New pumping station for Bullneck Creek
Wednesday, 23 April 2014 11:54

Failing septic system dates back to 1980s

by Ben Boehl

    Baltimore County announced a plan to divert 10,000 gallons of waste water per day from entering Bullneck Creek. The plan calls for the construction of a private sewage pumping station that is expected to keep the sewage out of the creek.
    According to the county, failing septic systems caused the sewage to come from 100 homes in the Dundalk Mobile Home Court.
    County Executive Kevin Kamenetz said he is glad to see an end to a problem that dates back to the early 1980s and resulted from poor soils and a shallow groundwater table.
    “This is a tangible, permanent solution to an ongoing problem that has been damaging our local waterways for many years,”  Kamenetz said.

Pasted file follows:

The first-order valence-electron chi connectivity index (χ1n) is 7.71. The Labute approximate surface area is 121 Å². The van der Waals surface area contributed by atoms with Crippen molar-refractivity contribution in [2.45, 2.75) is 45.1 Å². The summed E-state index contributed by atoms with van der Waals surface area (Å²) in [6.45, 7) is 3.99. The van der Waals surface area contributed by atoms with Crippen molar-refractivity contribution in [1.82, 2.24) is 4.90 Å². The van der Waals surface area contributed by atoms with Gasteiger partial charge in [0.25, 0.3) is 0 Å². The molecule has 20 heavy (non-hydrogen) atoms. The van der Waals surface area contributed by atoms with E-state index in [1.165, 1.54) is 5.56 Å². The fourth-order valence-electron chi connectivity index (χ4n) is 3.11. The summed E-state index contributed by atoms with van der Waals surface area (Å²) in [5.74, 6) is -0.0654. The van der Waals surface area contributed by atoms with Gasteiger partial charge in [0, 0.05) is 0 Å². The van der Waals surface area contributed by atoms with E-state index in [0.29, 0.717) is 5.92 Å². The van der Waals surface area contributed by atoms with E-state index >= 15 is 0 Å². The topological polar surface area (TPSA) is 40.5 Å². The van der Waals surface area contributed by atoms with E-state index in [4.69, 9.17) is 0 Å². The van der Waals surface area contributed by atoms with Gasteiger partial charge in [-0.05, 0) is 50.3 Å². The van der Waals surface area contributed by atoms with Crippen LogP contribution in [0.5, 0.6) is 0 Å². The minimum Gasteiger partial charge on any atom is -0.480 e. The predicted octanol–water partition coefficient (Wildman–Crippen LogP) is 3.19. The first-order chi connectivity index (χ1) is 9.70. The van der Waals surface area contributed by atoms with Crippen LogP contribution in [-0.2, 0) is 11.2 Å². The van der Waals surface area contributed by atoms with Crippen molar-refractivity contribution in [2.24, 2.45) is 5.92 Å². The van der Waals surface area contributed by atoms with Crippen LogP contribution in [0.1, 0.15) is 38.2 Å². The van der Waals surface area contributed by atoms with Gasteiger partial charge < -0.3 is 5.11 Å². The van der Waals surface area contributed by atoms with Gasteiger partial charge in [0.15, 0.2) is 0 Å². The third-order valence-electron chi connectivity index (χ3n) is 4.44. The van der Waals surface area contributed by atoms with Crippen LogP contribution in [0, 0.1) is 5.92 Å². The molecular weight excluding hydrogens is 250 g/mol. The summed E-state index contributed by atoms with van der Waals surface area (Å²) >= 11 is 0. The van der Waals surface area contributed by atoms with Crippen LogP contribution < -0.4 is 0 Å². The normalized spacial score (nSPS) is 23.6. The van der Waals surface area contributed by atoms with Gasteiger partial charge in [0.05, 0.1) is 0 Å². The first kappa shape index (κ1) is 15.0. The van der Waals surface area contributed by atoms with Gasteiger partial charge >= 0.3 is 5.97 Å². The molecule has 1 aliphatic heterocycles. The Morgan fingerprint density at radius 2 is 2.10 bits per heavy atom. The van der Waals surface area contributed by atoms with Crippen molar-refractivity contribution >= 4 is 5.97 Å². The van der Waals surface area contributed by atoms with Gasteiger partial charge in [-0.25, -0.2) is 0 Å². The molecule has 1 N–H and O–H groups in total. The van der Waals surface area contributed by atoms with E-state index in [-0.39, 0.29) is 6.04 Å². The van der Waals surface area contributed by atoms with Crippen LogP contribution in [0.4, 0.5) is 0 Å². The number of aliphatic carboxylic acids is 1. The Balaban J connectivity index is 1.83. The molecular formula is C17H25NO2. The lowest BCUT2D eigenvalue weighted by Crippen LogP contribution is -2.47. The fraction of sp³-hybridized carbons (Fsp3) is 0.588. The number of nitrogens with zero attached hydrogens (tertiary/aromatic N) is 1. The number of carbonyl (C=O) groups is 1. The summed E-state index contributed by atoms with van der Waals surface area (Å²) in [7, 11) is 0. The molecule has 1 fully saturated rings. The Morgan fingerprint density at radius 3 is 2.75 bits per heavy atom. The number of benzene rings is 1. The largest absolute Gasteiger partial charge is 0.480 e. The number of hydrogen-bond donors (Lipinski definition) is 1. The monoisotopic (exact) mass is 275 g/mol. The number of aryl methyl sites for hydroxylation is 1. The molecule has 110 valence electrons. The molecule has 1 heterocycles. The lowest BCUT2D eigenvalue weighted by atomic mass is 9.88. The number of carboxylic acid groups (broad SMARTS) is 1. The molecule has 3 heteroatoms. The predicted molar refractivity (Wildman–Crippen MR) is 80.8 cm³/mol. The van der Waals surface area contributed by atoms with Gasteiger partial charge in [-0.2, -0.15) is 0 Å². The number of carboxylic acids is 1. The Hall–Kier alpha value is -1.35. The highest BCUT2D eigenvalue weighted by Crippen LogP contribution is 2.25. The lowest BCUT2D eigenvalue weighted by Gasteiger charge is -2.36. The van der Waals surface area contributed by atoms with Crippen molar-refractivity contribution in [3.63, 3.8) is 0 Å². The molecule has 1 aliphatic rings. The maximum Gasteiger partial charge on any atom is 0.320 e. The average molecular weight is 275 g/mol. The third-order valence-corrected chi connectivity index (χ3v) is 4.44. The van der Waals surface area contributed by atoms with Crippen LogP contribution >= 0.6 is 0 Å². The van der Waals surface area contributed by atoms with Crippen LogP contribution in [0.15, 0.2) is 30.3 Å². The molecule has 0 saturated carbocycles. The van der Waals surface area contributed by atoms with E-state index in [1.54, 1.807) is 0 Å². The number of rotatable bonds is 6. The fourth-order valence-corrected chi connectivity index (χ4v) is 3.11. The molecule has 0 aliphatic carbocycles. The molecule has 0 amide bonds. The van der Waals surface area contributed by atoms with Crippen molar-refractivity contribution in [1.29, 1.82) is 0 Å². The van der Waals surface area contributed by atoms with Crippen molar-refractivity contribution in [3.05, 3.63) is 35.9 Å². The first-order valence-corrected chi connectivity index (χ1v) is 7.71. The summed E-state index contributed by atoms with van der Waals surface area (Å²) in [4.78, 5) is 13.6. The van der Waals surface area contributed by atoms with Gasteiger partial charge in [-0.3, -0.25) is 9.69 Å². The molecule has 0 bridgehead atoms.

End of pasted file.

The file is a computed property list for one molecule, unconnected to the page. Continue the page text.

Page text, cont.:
The county Department of Environmental Protection and Sustainability (EPS) said it has spent the last two years working with the Department of Public Works and the management of the Dundalk Mobile Court, which the county says is providing primary funding for the $1.5 million project, which will also receive $90,000 in funding through  a Maryland Bay Restoration Fund grant.
   

EPS stated that the project should be completed by July and will account for 90 percent of the county’s two-year nitrogen reduction goal, which is part of the Baltimore County Watershed Implementation Plan.